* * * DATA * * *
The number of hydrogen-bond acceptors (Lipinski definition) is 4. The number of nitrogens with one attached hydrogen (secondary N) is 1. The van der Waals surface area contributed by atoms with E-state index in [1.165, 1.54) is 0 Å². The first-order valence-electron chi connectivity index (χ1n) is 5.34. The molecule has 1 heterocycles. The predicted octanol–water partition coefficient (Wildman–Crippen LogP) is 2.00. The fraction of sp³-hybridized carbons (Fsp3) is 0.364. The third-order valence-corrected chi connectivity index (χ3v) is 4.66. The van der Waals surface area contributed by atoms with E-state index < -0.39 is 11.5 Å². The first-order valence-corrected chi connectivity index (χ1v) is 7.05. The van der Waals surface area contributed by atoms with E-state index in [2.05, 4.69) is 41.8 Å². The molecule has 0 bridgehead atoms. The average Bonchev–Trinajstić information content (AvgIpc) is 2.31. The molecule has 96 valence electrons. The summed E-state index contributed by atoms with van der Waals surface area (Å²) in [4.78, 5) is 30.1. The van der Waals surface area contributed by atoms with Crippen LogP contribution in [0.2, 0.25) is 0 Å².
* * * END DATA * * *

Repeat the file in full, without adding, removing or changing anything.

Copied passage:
The number of hydrogen-bond acceptors (Lipinski definition) is 4. The number of nitrogens with one attached hydrogen (secondary N) is 1. The van der Waals surface area contributed by atoms with E-state index in [1.165, 1.54) is 0 Å². The first-order valence-electron chi connectivity index (χ1n) is 5.34. The molecule has 1 heterocycles. The predicted octanol–water partition coefficient (Wildman–Crippen LogP) is 2.00. The fraction of sp³-hybridized carbons (Fsp3) is 0.364. The third-order valence-corrected chi connectivity index (χ3v) is 4.66. The van der Waals surface area contributed by atoms with E-state index < -0.39 is 11.5 Å². The first-order valence-corrected chi connectivity index (χ1v) is 7.05. The van der Waals surface area contributed by atoms with E-state index in [2.05, 4.69) is 41.8 Å². The molecule has 0 bridgehead atoms. The average Bonchev–Trinajstić information content (AvgIpc) is 2.31. The molecule has 96 valence electrons. The summed E-state index contributed by atoms with van der Waals surface area (Å²) in [4.78, 5) is 30.1. The van der Waals surface area contributed by atoms with Crippen LogP contribution in [0.2, 0.25) is 0 Å².